Should you want to view the state of any transaction that you have performed on the blockchain, you will need to use this query:

GraphQL
query GetTransaction($id: Int!) {
 EnjinTransactions(id: $id) {
   id
   transactionId
   type
   state
   error
   token {
     id
     name
   }
 }
}

The Enjin Transactions query will return vvarious pieces of information, depending on the state of the transaction that you have ran.
You will notice that we added the error argument within the query. The error argument is useful to have, in case your transaction has failed / dropped for a certain reason, this will display why the transaction in question did not process on the blockchain.

This query will return the following values:

  • PENDING: Transaction is created on the Enjiin Cloud, but has not yet been signed by the user/dev.
  • TP_PROCESSING: Transaction has been signed and is waiting for the Enjin Cloud/Platform) to process the transaction for broadcast.
  • BROADCAST: Transaction has been signed and has been broadcast but has not yet been confirmed on the blockchain.
  • EXECUTED: The transaction has received confirmation on the blockchain and the Enjin Cloud.
  • CANCELED_USER: The user has canceled the PENDING transaction/not signed.
  • CANCELED_PLATFORM: The Platform has canceled the PENDING transaction.
  • FAILED: Transaction has failed on the Enjiin Platform.
  • DROPPED: Transaction was not mined on the blockchain and has since been dropped.

Set Spending Allowance

If you want to increase the security of your project and set a spending limit for yourself, or allow your players to choose their own spending limited, you can use this mutation to set a spending allowance:

GraphQL
mutation ApproveEnj($id: String!, $limit: Int!) {
 CreateEnjinRequest(identity_id: $id, type: APPROVE, approve_enj_data: {value: $limit}) {
   id
 }
}

Set value as -1 for max value.

Note: This value decreases as it is used, like a literal spending allowance. If you set the value to 10 Enjin Coin (ENJ) and then make 10 transactions for 1 ENJ each, your allowance will go down to 0 and it will need to be set again.

Trade Request

Initiating secure peer-to-peer trades is a three-step process. The way this works is, first, the trade needs to be created, the respective items need to be held in escrow, and once both parties have checked the items, they can complete the trade.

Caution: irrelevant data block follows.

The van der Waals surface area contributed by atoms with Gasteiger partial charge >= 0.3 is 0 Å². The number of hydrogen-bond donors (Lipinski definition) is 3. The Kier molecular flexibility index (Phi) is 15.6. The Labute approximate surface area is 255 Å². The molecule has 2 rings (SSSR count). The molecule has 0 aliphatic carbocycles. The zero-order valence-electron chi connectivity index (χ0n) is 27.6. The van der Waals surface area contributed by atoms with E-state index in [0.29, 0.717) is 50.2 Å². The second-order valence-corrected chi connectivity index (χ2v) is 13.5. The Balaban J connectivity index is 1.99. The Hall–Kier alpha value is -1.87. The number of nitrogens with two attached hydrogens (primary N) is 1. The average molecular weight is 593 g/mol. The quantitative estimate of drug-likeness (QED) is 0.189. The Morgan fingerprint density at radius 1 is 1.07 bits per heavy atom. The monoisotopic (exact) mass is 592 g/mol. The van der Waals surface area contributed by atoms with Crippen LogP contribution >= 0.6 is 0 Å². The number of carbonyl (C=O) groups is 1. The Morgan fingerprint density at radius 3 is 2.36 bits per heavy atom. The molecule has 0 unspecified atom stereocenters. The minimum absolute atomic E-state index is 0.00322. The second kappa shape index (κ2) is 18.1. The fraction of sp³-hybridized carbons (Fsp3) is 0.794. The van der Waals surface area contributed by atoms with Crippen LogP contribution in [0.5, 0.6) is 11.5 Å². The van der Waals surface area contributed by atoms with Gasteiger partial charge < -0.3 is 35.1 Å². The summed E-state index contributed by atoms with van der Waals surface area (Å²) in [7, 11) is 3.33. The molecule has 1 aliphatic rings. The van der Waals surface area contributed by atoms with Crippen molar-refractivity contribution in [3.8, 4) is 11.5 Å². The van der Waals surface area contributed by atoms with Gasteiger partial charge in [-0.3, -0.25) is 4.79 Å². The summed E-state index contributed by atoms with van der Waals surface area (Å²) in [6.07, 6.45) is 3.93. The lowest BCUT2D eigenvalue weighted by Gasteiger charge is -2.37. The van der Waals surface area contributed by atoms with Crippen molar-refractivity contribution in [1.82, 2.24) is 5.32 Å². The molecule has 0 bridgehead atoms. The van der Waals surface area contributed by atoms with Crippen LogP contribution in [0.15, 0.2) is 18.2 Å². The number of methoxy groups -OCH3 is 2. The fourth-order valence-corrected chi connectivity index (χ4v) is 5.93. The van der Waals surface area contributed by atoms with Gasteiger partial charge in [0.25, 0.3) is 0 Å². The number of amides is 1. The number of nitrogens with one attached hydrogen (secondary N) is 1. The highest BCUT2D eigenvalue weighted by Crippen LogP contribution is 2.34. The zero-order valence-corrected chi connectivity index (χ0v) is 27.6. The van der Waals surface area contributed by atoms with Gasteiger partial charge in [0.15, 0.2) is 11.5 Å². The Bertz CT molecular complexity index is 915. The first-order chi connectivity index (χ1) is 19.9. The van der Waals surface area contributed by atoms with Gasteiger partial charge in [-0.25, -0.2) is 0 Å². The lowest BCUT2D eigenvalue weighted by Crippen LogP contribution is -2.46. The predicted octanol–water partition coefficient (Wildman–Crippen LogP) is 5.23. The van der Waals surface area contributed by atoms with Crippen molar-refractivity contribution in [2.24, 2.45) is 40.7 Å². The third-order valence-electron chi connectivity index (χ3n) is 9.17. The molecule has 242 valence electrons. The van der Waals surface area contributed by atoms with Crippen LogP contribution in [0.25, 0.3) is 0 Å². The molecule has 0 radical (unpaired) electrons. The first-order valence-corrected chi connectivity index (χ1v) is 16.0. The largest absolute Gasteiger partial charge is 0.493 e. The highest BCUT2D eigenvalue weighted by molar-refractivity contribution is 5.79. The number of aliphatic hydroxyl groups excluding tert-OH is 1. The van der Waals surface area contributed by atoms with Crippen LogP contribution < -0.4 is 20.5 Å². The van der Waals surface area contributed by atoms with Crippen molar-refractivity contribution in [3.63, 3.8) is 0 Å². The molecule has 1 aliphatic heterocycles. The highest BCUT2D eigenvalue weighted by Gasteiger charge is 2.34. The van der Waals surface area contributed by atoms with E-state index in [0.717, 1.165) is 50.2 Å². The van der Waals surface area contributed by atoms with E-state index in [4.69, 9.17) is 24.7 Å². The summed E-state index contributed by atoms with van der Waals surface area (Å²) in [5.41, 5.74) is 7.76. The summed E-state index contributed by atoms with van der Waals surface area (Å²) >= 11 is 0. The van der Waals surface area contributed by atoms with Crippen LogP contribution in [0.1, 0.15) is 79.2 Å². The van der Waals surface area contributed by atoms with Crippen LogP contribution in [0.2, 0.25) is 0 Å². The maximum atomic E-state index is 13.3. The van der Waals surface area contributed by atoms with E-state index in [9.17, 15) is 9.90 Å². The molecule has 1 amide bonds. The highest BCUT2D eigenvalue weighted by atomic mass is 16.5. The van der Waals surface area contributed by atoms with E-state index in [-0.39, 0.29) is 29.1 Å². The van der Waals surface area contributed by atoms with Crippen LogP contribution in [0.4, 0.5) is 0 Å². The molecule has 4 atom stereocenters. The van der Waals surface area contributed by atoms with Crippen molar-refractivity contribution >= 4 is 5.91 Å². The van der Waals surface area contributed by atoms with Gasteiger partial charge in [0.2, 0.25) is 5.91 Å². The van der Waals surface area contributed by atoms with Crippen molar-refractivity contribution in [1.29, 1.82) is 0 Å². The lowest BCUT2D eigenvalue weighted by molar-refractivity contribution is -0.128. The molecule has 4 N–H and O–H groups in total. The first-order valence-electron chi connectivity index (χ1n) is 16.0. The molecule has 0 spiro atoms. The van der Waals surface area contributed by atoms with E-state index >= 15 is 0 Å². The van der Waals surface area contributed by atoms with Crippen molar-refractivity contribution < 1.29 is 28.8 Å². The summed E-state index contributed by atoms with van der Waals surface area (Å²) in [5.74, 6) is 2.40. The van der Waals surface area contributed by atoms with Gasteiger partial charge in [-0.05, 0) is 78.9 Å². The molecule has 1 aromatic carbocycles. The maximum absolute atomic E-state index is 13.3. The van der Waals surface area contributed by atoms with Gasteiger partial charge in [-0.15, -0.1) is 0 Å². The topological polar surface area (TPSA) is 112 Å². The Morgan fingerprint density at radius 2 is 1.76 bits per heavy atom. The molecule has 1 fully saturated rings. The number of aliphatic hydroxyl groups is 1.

Step 1: Create the trade request and confirm in 1st person's wallet.

GraphQL
mutation SendTradeRequest($initiatorId: Int!, $recipientId: Int!) {
 CreateEnjinRequest(identity_id: $initiatorId, type: CREATE_TRADE, create_trade_data: {asking_tokens: [{id: "XXXXXXXXXXXXXXXXX", value: 1}], offering_tokens: [{id: "XXXXXXXXXXXXXXXXX", value: 1}], second_party_identity_id: $recipientId}) {
   id
   encodedData
   state
 }
}

Use the id: "0" argument for Enjin Coin (ENJ).

Step 2: Get the trade_id - param1.

GraphQL
query RetrieveTradeId($id: Int!) {
 EnjinTransactions(id: $id) {
   type
   transactionId
   events {
     param1
   }
 }
}

Step 3: Complete the trade request. Enter param1 as trade_id, 2nd persons identity_id and confirm in 2nd persons wallet.

GraphQL
mutation CompleteTradeRequest($id: Int!, $tradeId: String!) {
 CreateEnjinRequest(identity_id: $id, type: COMPLETE_TRADE, complete_trade_data: {trade_id: $tradeId}) {
   id
   transactionId
   encodedData
 }
}

Changing Asset Transfer Status

At times, you may want to change the transfer status of a token you have created to give it certain value, whether you want the token to be permanently transferable, temporary transferable or bound to an address.

Note: If you have set the token to be permanently transferable, you will not be able to alter that setting.

GraphQL
mutation ChangeAssetTransferableType($appId: Int!, $identityId: Int!, $tokenId: String!, $transferable: TokenTransferable!) {
 CreateEnjinRequest(appId: $appId, identityId: $identityId, type: SET_TRANSFERABLE, set_transferable_data: {token_id: $tokenId, transferable: $transferable}) {
   id
   encodedData
 }
}

Blockchain Explorer

Players are inherently interested in the blockchain data behind the assets they own.

If you would like to link your users to the EnjinX listing of a specific token, you can append the token ID to the end of the URL. This allows them to learn everything they can about their tokens.

Example:
https://enjinx.io/eth/asset/0x(id)00000000000000000000000000000000(index)